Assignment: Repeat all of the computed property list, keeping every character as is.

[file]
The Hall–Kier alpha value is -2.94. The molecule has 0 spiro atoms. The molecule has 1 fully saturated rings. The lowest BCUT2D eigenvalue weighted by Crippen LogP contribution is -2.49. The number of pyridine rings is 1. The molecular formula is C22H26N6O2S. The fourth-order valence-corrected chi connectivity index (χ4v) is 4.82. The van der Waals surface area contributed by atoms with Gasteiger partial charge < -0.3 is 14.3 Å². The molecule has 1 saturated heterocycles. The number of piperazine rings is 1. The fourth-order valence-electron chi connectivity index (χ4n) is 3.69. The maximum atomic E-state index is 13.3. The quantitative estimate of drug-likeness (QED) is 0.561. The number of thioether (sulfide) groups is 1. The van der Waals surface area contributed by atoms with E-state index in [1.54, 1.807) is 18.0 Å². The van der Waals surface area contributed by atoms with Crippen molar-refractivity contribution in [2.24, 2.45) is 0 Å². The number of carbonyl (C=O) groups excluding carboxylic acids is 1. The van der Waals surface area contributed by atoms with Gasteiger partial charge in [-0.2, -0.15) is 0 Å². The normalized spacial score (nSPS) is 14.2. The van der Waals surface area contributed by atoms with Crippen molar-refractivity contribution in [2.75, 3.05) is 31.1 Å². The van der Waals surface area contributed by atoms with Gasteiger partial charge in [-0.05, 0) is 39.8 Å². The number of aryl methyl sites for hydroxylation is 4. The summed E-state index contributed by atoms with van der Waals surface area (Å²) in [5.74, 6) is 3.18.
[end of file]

The Hall–Kier alpha value is -2.94. The molecule has 0 spiro atoms. The molecule has 1 fully saturated rings. The lowest BCUT2D eigenvalue weighted by Crippen LogP contribution is -2.49. The number of pyridine rings is 1. The molecular formula is C22H26N6O2S. The fourth-order valence-corrected chi connectivity index (χ4v) is 4.82. The van der Waals surface area contributed by atoms with Gasteiger partial charge < -0.3 is 14.3 Å². The molecule has 1 saturated heterocycles. The number of piperazine rings is 1. The fourth-order valence-electron chi connectivity index (χ4n) is 3.69. The maximum atomic E-state index is 13.3. The quantitative estimate of drug-likeness (QED) is 0.561. The number of thioether (sulfide) groups is 1. The van der Waals surface area contributed by atoms with E-state index in [1.54, 1.807) is 18.0 Å². The van der Waals surface area contributed by atoms with Crippen molar-refractivity contribution in [2.24, 2.45) is 0 Å². The number of carbonyl (C=O) groups excluding carboxylic acids is 1. The van der Waals surface area contributed by atoms with Gasteiger partial charge in [-0.2, -0.15) is 0 Å². The normalized spacial score (nSPS) is 14.2. The van der Waals surface area contributed by atoms with Crippen molar-refractivity contribution in [2.75, 3.05) is 31.1 Å². The van der Waals surface area contributed by atoms with Gasteiger partial charge in [-0.05, 0) is 39.8 Å². The number of aryl methyl sites for hydroxylation is 4. The summed E-state index contributed by atoms with van der Waals surface area (Å²) in [5.74, 6) is 3.18.